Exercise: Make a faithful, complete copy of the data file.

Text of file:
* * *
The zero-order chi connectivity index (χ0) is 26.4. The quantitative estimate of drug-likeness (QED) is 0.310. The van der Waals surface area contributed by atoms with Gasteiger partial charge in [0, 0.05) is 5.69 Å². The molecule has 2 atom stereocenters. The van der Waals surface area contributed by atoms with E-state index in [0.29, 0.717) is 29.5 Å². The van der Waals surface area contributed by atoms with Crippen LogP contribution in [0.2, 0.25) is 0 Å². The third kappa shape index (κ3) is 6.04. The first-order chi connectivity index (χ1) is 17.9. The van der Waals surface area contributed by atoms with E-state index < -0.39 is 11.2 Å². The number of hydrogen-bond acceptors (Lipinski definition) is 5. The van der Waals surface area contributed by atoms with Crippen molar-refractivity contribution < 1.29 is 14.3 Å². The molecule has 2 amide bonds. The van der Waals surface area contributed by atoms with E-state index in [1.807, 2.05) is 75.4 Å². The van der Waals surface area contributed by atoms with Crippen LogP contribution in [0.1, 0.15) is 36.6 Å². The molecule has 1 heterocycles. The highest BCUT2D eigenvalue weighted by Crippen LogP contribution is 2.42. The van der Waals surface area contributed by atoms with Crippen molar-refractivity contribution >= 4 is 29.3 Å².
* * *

The zero-order chi connectivity index (χ0) is 26.4. The quantitative estimate of drug-likeness (QED) is 0.310. The van der Waals surface area contributed by atoms with Gasteiger partial charge in [0, 0.05) is 5.69 Å². The molecule has 2 atom stereocenters. The van der Waals surface area contributed by atoms with E-state index in [0.29, 0.717) is 29.5 Å². The van der Waals surface area contributed by atoms with Crippen LogP contribution in [0.2, 0.25) is 0 Å². The third kappa shape index (κ3) is 6.04. The first-order chi connectivity index (χ1) is 17.9. The van der Waals surface area contributed by atoms with E-state index < -0.39 is 11.2 Å². The number of hydrogen-bond acceptors (Lipinski definition) is 5. The van der Waals surface area contributed by atoms with Crippen molar-refractivity contribution < 1.29 is 14.3 Å². The molecule has 2 amide bonds. The van der Waals surface area contributed by atoms with E-state index in [1.807, 2.05) is 75.4 Å². The van der Waals surface area contributed by atoms with Crippen LogP contribution in [0.1, 0.15) is 36.6 Å². The molecule has 1 heterocycles. The highest BCUT2D eigenvalue weighted by Crippen LogP contribution is 2.42. The van der Waals surface area contributed by atoms with Crippen molar-refractivity contribution >= 4 is 29.3 Å².